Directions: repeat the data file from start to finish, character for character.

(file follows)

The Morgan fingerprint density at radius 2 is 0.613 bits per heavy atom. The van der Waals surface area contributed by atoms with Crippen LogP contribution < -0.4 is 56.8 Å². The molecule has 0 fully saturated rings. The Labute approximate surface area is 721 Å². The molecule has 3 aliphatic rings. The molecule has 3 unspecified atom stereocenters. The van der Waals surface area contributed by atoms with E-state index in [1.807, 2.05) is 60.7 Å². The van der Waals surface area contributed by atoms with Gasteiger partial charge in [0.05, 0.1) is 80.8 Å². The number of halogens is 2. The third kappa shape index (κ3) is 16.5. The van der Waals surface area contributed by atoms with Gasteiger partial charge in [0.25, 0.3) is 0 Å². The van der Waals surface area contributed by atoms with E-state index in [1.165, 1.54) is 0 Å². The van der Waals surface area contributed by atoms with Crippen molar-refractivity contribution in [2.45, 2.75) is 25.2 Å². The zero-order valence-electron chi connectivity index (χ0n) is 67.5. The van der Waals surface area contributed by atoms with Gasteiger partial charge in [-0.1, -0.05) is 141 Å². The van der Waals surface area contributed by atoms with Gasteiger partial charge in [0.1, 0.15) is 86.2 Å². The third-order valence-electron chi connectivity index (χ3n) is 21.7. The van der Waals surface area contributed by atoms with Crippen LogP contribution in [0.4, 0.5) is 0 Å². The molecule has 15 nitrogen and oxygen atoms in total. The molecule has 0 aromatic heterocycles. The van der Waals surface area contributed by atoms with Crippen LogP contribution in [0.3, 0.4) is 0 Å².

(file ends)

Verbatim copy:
The Morgan fingerprint density at radius 2 is 0.613 bits per heavy atom. The van der Waals surface area contributed by atoms with Crippen LogP contribution < -0.4 is 56.8 Å². The molecule has 0 fully saturated rings. The Labute approximate surface area is 721 Å². The molecule has 3 aliphatic rings. The molecule has 3 unspecified atom stereocenters. The van der Waals surface area contributed by atoms with E-state index in [1.807, 2.05) is 60.7 Å². The van der Waals surface area contributed by atoms with Gasteiger partial charge in [0.05, 0.1) is 80.8 Å². The number of halogens is 2. The third kappa shape index (κ3) is 16.5. The van der Waals surface area contributed by atoms with Gasteiger partial charge in [0.25, 0.3) is 0 Å². The van der Waals surface area contributed by atoms with E-state index in [1.165, 1.54) is 0 Å². The van der Waals surface area contributed by atoms with Crippen molar-refractivity contribution in [2.45, 2.75) is 25.2 Å². The zero-order valence-electron chi connectivity index (χ0n) is 67.5. The van der Waals surface area contributed by atoms with Gasteiger partial charge in [-0.1, -0.05) is 141 Å². The van der Waals surface area contributed by atoms with Gasteiger partial charge in [0.1, 0.15) is 86.2 Å². The third-order valence-electron chi connectivity index (χ3n) is 21.7. The van der Waals surface area contributed by atoms with Crippen LogP contribution in [0.4, 0.5) is 0 Å². The molecule has 15 nitrogen and oxygen atoms in total. The molecule has 0 aromatic heterocycles. The van der Waals surface area contributed by atoms with Crippen LogP contribution in [0.3, 0.4) is 0 Å².